Friday, March 03, 2006

too much talking


today has been one of those days whereby i feel as though i have talked way too much. i have given 2 lectures concerning 'fairtrade' to guernsey's elite youth, then an interview with the BBC and tonight have spoken to a few hundred women (and a couple of men) to celebrate the 'Women's World Day of Prayer'

I just hope God really does treasure our too many words....

There was though a very liberating moment tonight in the liturgy of prayers. crafted by the strong women of south africa (where I am bound in a month or so) we gave thanks for so many gracious gifts - apples, peaches, drums, elephants, bony cows, baby's skin to name but a few of hundreds - but then came the quintessential moment of the day, the dear strong and beautiful ladies of S Africa in their liturgy to the world thanked God - praised him/her no less for, and i quote, 'high heeled shoes'!!!!!!!!!!!!!!

On reflection i think its beautiful...goodnight crazy people...wherever you are x

4 comments:

Rainbow dreams said...

whyever not thank God for high heeled shoes? Excellent .... :-)

Mystified said...

speaking of shoes - I just love this..... (sorry it is so long!)


THE SHOE MAN
My alarm went off, It was Sunday again. I was sleepy and tired, my one day to sleep in.
But the guilt I would feel the rest of the day would have been too much, so off I'd go and I'd pray.

I showered and shaved, I adjusted my tie, I got there and sat in a pew just in time.

Bowing my head in prayer, I partially closed my eyes, I felt the shoe of a man next to me touching my own and I sighed.

With extra room on each side, "Why must our soles touch?". His shoe touching mine bothered me, but it didn't bother him much.

A prayer began with "Our Father" and I thought, "This shoe man has no pride. They're dusty, worn, and scratched even worse, there are holes on the side!"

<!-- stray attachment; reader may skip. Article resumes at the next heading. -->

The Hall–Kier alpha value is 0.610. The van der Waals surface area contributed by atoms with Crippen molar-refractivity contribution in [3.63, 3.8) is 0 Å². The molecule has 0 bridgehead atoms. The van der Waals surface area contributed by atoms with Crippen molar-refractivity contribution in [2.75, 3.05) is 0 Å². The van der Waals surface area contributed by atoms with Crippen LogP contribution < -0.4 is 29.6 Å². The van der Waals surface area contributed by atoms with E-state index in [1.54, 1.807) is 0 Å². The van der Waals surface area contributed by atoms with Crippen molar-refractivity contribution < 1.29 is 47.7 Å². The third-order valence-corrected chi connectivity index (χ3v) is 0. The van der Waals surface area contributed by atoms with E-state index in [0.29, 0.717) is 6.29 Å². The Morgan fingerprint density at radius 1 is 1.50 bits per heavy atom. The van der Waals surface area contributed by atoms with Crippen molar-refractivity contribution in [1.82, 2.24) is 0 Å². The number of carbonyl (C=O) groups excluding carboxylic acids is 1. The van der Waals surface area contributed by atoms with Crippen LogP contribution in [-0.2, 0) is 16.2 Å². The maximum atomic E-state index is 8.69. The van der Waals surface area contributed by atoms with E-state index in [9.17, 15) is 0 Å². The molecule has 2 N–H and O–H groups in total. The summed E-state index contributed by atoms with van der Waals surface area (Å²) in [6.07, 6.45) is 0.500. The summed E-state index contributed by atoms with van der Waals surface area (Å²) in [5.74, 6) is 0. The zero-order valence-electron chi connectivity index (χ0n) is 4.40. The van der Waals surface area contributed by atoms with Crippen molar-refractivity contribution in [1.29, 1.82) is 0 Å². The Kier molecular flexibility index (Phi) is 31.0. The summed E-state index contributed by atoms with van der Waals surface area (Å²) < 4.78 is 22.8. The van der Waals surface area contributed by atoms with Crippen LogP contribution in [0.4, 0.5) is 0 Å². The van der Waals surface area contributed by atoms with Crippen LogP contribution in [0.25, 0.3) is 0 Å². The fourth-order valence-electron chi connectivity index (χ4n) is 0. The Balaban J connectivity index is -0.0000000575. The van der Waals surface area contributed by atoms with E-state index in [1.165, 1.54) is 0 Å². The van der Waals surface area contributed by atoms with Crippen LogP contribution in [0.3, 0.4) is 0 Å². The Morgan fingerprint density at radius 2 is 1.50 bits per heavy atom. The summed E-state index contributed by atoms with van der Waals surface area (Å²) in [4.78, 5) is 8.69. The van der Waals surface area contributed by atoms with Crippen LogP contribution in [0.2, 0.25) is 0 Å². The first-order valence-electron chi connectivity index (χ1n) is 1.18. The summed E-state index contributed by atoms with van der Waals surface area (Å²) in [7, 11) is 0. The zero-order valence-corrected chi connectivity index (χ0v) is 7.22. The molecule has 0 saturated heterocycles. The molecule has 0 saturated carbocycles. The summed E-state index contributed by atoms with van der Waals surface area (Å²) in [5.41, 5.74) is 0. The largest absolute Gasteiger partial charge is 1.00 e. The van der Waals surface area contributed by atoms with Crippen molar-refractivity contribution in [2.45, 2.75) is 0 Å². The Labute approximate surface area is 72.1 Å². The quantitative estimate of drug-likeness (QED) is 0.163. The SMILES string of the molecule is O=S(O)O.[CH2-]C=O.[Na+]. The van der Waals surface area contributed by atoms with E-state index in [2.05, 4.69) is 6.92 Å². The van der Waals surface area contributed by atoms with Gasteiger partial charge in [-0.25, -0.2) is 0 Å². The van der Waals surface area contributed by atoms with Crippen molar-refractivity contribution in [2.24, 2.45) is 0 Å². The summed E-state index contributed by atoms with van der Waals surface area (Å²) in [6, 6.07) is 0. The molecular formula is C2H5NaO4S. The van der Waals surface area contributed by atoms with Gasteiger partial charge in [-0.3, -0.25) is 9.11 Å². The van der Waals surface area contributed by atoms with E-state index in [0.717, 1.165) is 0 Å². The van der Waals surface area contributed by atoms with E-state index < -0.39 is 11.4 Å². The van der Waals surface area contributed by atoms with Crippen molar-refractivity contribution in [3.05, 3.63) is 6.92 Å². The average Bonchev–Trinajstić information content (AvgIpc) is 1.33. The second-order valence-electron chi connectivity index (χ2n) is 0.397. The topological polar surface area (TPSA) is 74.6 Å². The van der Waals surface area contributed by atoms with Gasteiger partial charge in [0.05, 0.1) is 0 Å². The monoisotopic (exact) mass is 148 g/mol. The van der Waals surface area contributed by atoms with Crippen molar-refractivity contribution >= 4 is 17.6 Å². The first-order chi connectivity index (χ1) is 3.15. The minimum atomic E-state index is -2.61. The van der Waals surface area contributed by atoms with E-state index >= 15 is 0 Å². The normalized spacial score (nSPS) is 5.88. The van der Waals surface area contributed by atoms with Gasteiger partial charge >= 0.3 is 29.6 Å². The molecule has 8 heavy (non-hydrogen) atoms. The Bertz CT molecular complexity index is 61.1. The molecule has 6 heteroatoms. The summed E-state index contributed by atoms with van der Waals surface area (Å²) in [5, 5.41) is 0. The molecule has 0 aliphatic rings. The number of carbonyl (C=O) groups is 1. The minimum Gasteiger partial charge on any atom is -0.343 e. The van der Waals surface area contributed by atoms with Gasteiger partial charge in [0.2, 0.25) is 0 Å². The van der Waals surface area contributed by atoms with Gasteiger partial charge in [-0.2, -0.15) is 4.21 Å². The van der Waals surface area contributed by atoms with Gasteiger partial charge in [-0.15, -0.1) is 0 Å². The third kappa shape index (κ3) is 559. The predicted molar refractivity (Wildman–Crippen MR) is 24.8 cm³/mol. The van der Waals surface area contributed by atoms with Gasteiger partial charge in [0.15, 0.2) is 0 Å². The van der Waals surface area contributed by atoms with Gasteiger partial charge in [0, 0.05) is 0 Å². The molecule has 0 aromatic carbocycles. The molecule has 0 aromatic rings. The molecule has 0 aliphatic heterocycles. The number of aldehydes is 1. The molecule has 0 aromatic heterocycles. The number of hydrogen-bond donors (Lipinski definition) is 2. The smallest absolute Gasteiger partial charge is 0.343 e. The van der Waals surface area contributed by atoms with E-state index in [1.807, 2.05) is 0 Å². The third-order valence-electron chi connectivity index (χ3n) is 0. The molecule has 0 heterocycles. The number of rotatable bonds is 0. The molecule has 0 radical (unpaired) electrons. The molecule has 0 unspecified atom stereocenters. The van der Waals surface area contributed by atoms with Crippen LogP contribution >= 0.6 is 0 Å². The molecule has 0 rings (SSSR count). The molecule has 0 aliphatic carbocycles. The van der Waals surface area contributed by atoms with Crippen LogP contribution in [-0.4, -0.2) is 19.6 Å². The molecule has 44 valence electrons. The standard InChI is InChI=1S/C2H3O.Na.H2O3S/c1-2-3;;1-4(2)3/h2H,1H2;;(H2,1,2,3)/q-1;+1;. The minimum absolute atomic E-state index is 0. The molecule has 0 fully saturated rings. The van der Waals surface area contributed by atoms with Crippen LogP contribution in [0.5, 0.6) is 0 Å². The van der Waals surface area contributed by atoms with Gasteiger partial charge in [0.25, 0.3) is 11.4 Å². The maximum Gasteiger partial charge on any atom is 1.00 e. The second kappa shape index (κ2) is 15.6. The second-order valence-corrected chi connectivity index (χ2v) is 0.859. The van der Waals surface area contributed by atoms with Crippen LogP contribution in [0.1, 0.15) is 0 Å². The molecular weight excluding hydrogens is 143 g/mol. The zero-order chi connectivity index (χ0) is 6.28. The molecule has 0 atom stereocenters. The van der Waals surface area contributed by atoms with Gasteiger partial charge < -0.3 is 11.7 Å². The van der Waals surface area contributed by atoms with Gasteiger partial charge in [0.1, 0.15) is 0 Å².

"Thank You for blessings," the prayer went on. The shoe man muttered a quiet "Amen." I tried to focus, solely on the prayer, slowly my thoughts went to shoes, again.

Aren't we supposed to look our best once we walk through that door? "Well, his appearance certainly isn't it, as I again glanced toward the floor."

Then the prayers finally ended and the songs of praise began. Now the shoe man had turned loud, sounding so proud as he sang.

His voice lifted toward the rafters, his gnarled hands were raised high, the Lord could surely hear him the shoe man shot his voice to the sky.

Soon it was time for the offering and what I threw in was steep. I watched as the shoe man reached into his pockets down down deep.

I saw what he had pulled out, and what the shoe man put in. I also heard the "clink clink" as his measely silver hit tin.

The sermon really bored me to tears, and that is no lie. Must've been the same for the shoe man, many tears fell from his right eye.

At the end of the service, as is the custom around here, we try to greet old and new visitors say "peace" and wish good cheer.

Strangely and curiously I felt moved wanted to meet shoe man, couldn't understand but mysteriously after the closing prayer, I reached over and shook his hand.

He was old and his skin was dark, and his hair was truly a mess confusingly I thanked him for coming, thanked him for being our church's guest.

He cheerfully said, "My name's Charlie, I'm glad to meet you dear friend." His eyes looked hurting and sad, but he wore a large and wide grin

"Let me confess something," he said wiping tears from his eyes. "I've been coming here for months, and you're the first ever to say 'Hi.'"

"I know that my shabby appearance is certainly not like all the rest, but I really do try to take care to always look my best."

i always clean and polish my shoes before my very very long walk sad to say by the time I get here, they're dirty and dusty like chalk."

My heart filled with pain and as I swallowed to hide a tear but he continued to apologize even for daring to sit so near.

He said, "When I finally arrive here, I know I must look quite a sight. Today I thought if I lightly touched you, maybe just our souls would unite."

I was silent for a moment knowing whatever I had said would pale in comparison. I spoke from my chest, not from my head.

"Kind sir you have touched me, and actually taught me, in part, that the best of a good man is what is found in his heart."

I sat quietly and thought about things, this shoe man will never know. Like just how thankful I now was that his dirty shoe had touched my soul...

To the man I finally wanted to say, "If we never meet again as we live in strife, you are intrinsically special to me you have made a difference in my life."

"I respect and truly cherish you, I do sincerely hope we again meet and when we do again in this church feel free to soul touch me thru your feet".

Rainbow dreams said...

Thats beautiful mystified - sorry not my blog to say that, but it is, thankyou

The Harbour of Ourselves said...

Thanks for the story...very moving...will use it often